Page last updated: 25 July 2022

Bank regulatory capital

Registered banks in New Zealand must hold a certain amount of ‘capital’ to make them less likely to go out of business. This is called regulatory capital, and banks offer financial products to raise this money.

These products are similar to bonds and shares and often have a scheduled payment to investors (which can be cancelled).  But they also have some very different features to bonds and shares, which makes them riskier; they may not be suitable for many investors.


What products are regulatory capital?

Regulatory capital products are similar to bonds or shares in a bank, but have very different features that make them more complicated and risky.

They are often referred to as ‘additional tier 1 capital’ or ‘additional tier 2 capital’.  The products usually have names like:

  • Perpetual preference shares (equity)
  • Capital notes or perpetual subordinated notes (debt)

What features the product has are important for the rights, interest, returns the investment may give you and the level of risk you are accepting.

Common features of regulatory capital

  • The bank may stop distributions, or reduce the amount they pay to investors, even if they’re still in business.
  • The shares or notes may not be redeemed (i.e. repaid) so you won’t get back the money you invested unless you sell it on a secondary market (like the NZX).
  • The bank can convert some types of the notes into shares in the bank (or their parent company). The value of those shares at the time they are converted may be a lot less than the amount you paid for the capital notes.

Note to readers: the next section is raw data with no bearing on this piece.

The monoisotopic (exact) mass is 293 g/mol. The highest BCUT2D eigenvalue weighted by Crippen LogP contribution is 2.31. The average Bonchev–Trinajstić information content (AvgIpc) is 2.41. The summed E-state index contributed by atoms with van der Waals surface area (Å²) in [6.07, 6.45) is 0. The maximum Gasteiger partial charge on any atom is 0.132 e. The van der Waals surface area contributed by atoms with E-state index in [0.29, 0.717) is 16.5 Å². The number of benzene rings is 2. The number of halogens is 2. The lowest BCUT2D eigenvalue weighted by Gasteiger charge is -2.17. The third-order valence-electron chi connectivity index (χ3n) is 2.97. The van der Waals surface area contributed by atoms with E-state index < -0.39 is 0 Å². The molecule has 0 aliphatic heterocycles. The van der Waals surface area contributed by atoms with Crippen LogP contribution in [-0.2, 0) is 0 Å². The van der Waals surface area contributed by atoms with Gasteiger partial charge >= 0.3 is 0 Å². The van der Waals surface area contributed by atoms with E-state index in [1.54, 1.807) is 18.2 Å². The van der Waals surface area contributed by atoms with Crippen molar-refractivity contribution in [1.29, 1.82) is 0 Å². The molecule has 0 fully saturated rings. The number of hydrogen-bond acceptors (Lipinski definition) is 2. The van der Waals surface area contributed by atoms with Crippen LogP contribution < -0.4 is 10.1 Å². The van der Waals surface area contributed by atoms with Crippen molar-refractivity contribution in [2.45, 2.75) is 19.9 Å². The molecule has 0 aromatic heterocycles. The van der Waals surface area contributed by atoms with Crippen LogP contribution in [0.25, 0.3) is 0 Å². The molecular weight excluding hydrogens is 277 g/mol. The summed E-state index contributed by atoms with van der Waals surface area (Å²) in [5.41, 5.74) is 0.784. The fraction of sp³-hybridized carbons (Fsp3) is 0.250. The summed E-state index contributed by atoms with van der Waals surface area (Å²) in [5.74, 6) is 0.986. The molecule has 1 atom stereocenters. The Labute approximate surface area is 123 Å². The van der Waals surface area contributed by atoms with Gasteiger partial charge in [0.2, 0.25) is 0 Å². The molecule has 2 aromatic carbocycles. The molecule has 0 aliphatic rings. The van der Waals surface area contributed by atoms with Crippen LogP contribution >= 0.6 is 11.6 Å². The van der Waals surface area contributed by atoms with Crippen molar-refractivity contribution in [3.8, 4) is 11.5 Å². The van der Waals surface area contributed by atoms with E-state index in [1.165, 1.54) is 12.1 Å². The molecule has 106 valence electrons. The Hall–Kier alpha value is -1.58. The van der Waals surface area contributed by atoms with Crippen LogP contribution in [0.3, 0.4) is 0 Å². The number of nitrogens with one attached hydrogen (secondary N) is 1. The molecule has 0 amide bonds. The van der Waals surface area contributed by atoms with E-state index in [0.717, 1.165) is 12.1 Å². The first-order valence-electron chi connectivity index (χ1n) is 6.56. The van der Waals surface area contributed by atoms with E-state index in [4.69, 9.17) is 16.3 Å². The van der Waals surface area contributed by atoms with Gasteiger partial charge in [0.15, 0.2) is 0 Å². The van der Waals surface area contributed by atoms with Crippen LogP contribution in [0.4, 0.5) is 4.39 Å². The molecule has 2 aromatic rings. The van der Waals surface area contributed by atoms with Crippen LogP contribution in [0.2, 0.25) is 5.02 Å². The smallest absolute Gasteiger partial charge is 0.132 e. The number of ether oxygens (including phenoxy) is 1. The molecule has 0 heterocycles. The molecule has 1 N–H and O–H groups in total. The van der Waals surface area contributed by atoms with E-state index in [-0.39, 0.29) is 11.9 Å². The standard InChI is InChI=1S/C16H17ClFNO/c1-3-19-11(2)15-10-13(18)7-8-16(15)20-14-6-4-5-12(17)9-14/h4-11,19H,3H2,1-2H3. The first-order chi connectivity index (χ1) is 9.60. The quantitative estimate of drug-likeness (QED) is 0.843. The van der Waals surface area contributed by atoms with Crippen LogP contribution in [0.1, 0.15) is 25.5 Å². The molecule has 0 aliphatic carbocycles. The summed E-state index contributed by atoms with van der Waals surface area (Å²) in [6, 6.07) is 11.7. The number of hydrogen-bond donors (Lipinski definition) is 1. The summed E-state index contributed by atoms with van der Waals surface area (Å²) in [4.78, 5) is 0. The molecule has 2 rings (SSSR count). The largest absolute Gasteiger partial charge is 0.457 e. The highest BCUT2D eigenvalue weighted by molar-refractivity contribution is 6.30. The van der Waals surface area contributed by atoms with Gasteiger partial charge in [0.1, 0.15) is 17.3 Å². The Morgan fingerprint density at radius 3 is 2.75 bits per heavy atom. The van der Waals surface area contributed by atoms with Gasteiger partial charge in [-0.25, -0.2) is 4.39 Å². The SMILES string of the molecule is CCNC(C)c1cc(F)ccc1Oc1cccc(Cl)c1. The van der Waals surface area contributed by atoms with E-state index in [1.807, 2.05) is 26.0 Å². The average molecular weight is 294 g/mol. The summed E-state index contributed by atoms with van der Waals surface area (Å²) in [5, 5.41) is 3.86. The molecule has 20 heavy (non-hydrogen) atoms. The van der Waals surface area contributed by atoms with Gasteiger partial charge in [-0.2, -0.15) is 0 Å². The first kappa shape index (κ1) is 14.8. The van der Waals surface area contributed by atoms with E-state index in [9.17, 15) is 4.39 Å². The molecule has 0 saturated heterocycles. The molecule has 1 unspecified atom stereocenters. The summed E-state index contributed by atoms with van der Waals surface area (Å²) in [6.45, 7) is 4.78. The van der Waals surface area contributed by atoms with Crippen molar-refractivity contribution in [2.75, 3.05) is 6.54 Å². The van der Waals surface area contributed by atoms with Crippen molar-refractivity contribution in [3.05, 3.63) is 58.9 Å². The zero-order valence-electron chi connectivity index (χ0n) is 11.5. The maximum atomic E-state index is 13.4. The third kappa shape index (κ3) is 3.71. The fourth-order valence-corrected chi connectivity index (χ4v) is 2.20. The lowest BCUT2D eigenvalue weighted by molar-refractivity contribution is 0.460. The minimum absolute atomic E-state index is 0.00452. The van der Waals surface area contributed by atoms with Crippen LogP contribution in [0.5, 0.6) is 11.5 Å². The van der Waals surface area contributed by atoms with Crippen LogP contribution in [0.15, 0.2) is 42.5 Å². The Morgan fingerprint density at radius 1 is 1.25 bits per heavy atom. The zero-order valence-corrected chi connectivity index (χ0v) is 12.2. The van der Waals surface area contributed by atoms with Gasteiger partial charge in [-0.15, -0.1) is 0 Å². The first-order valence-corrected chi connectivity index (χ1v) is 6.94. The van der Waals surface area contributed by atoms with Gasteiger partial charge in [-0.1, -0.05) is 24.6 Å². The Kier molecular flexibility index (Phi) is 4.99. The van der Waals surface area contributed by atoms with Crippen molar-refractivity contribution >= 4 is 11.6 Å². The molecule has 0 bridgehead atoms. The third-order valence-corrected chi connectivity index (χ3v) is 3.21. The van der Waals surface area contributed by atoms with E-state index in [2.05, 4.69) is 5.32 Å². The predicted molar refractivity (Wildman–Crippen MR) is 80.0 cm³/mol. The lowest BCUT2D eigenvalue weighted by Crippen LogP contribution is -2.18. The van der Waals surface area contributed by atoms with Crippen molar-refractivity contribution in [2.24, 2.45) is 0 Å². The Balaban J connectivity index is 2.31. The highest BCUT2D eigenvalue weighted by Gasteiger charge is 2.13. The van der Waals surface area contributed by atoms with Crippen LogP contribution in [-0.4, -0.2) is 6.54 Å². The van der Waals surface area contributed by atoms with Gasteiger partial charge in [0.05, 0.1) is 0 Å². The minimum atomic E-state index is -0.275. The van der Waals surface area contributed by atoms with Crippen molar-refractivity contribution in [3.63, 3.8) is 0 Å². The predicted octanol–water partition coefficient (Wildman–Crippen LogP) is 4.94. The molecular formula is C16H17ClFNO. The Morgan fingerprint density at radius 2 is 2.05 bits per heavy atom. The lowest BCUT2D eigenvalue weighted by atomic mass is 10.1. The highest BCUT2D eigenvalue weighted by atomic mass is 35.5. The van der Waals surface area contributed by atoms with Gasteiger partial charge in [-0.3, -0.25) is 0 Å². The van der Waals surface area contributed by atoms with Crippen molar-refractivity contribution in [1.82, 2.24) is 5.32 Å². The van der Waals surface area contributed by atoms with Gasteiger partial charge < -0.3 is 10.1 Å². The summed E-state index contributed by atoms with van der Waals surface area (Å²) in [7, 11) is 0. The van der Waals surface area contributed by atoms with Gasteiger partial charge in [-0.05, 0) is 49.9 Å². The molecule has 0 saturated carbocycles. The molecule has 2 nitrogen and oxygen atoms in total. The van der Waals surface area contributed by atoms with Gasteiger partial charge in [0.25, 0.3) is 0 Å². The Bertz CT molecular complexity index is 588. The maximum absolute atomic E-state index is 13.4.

Where these features are included, they will be described in the product disclosure statement (PDS). These features are usually subject to complex tests and conditions that even experienced investors can find hard to evaluate.

Companies that are not banks also issue products called capital notes or preference shares. This is not bank regulatory capital. The products may have similar features and risks but are issued for a different purpose. Investors should read the PDS carefully.

Understanding the risks

Although they might be marketed by a well-known company as offering a high return rate, these investments are complex and risky.

Some features of regulatory capital products can be difficult to predict. You should think about whether the higher risks are worthwhile, and whether those risks fit your investment needs.

Things to look out for

Interest payments may be reduced or stopped

Regulatory capital products nearly always allow the bank to stop paying interest, or reduce the amount of interest they pay, under certain circumstances. Sometimes interest payments are completely the bank’s decision, even if their business is profitable.

It might be difficult to predict the circumstances in which a well-known bank chooses to stop paying interest on its regulatory capital products, but you shouldn’t assume this would never happen.

Redeeming is usually (but not always) the bank’s decision

Although regulatory capital products are long-term investments, sometimes of ‘perpetual’ duration, some investors may expect the bank to buy back or redeem the product after an initial period, often five years. Any buy-back is usually the bank’s decision, and usually needs to be approved by the Reserve Bank.